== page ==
A brief analysis of the Amendment

The official amendment redefines advertisement by adding endorsement as one of the facets of advertisement. Section 17A states that any individual, group or institution as endorser which means that medical, dental and other associations also come within the ambit of endorsers and they could be held liable in case of misleading advertisements.

Section 75B seems to be little harsh on the endorsers as it provides for jail term for celebrities who endorse products or services for a fixed monetary consideration. The provision provides for imprisonment “and” fine without conferring any discretion to the Judge on the point of sentence. The proviso to Section 75B allows a celebrity to escape from liability by proving that he or she took reasonable precautions and exercised due diligence before endorsing the product or service but mistaken belief will not be allowed as a defence. He/she could also be liable in case it is proved that he or she had falsely claimed to have been using a product. Section 75B seeks to penalize only recklessness endorsements by brand ambassadors who proceed to exercise their influence on consumers without paying heed to the veracity and truthfulness of the claims made by the products. The Section does not make celebrities vicariously liable if something goes wrong but imposes a legal obligation to exercise proper due diligence before endorsing a product. The punishment of imprisonment is bit harsh on the celebrities and deliberations are taking place to impose exemplary damages instead of imprisonment. The amount of damages to be paid by the endorser will have to be linked to the sale volumes of the product or service.

Though the provision may seem to favour consumers, there are adequate protection measures to celebrities against harassment with cases filed by consumers across the country. The proposed law state that a court can take cognizance of an offence under this Section only on the receipt of a written complaint filed by or on behalf of the Central Consumer Protection Authority, a new executive agency to be constituted by the Central Government to protect, promote and enforce the rights of consumers. Also, the new law provides for compounding or settlement of the first offence by the brand ambassadors and the Central Authority has been empowered to do so. The result would be that a charge of false and misleading advertisement can be dropped if the brand ambassador shells out monetary damages. If the prosecution has already begun in a trial court, the Central Authority could still discharge the brand ambassador by moving an application before the court.  The Bill also lays down that no proceeding, judicial or otherwise, can be instituted against a brand ambassador if the offence has been compounded under the law. The effect of the provision is that the power to commence prosecution of a celebrity brand ambassador will lie with an executive wing of the Government and it is not open to a consumer to independently press charges against the ambassadors in a court for false and misleading ads.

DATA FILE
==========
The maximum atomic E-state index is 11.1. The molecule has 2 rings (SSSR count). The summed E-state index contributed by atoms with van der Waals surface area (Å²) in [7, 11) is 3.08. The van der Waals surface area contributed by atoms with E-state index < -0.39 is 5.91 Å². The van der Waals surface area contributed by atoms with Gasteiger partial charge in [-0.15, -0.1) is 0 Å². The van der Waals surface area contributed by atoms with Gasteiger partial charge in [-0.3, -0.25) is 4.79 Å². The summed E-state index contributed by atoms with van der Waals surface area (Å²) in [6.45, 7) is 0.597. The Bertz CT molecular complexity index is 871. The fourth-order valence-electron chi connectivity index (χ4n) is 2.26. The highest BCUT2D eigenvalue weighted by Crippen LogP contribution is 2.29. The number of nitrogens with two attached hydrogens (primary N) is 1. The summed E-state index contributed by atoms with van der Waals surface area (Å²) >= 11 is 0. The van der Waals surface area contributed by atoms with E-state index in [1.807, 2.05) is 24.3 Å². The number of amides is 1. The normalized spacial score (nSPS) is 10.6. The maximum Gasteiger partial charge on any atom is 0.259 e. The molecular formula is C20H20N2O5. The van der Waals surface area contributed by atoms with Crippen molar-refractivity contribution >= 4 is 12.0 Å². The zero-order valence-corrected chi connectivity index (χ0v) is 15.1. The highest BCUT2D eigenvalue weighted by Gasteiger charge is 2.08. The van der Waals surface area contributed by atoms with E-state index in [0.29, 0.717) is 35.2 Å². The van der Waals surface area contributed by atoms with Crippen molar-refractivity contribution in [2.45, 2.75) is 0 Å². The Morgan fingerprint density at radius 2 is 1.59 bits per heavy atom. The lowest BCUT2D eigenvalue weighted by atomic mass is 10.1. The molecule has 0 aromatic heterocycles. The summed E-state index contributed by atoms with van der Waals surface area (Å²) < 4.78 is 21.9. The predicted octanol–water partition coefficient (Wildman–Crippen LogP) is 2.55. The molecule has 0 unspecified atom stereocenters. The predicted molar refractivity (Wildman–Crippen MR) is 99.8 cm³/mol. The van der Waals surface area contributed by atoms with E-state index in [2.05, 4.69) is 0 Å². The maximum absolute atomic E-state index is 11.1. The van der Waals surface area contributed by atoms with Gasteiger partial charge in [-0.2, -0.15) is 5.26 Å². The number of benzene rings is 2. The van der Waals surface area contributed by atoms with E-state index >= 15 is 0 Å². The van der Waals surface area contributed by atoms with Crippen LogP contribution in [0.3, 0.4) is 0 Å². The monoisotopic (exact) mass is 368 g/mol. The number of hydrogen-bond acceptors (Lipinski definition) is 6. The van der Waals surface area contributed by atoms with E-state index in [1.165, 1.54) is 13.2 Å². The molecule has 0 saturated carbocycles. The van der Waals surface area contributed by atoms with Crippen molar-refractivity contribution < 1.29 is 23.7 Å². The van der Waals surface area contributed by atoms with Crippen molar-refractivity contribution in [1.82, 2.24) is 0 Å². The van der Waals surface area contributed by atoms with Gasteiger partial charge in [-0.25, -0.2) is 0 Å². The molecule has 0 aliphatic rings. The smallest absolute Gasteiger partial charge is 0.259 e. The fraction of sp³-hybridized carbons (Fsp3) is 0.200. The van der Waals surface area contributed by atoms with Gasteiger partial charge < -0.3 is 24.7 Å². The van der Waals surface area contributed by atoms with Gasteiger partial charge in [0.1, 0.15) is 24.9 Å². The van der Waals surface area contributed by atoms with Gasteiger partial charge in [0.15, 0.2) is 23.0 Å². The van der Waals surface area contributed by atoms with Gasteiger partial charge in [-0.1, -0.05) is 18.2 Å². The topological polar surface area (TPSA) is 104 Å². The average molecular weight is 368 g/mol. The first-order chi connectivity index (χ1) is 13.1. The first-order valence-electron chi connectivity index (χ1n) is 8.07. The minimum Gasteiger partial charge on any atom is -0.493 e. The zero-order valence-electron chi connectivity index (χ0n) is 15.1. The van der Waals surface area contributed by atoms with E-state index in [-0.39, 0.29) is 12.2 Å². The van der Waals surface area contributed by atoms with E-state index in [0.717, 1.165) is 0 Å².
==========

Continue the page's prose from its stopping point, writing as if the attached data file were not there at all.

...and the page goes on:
International scenario

In US, the Federal Trade Commission (FTC), the competition law regulator, has prescribed certain guidelines for endorsements by celebrities. It has also prescribed standards for endorsers and when an endorser could be held liable. The endorsers will be held liable by applying the ‘good reason to believe’ test. In Europe, a voluntary self-imposed code precludes celebrities from endorsing medicines, medical treatments, tobacco and alcohol. In China, there are instances where endorsers were prosecuted for making misleading claims.

Conclusion

when Companies are considered as persons with corporate social responsibility, the law is bound to regulate the conduct of celebrities who play a vital role in modern culture and consumption patterns serving as deciders of taste, style and public opinion the world over.  Marketers employ the celebrity power to create an emotional bond with the consumers for boosting the sales volumes. While a celebrity has the influence masses, he/she is also morally responsible for leading the people in the right direction. Hence it is desirable to cast minimum threshold of responsibilities upon celebrities endorsing products in a country like India where consumers are driven by their statements. If the present amendments are implemented, the business of brand ambassadors will become more judicious as the celebrities would become more cautious in deciding to endorse products.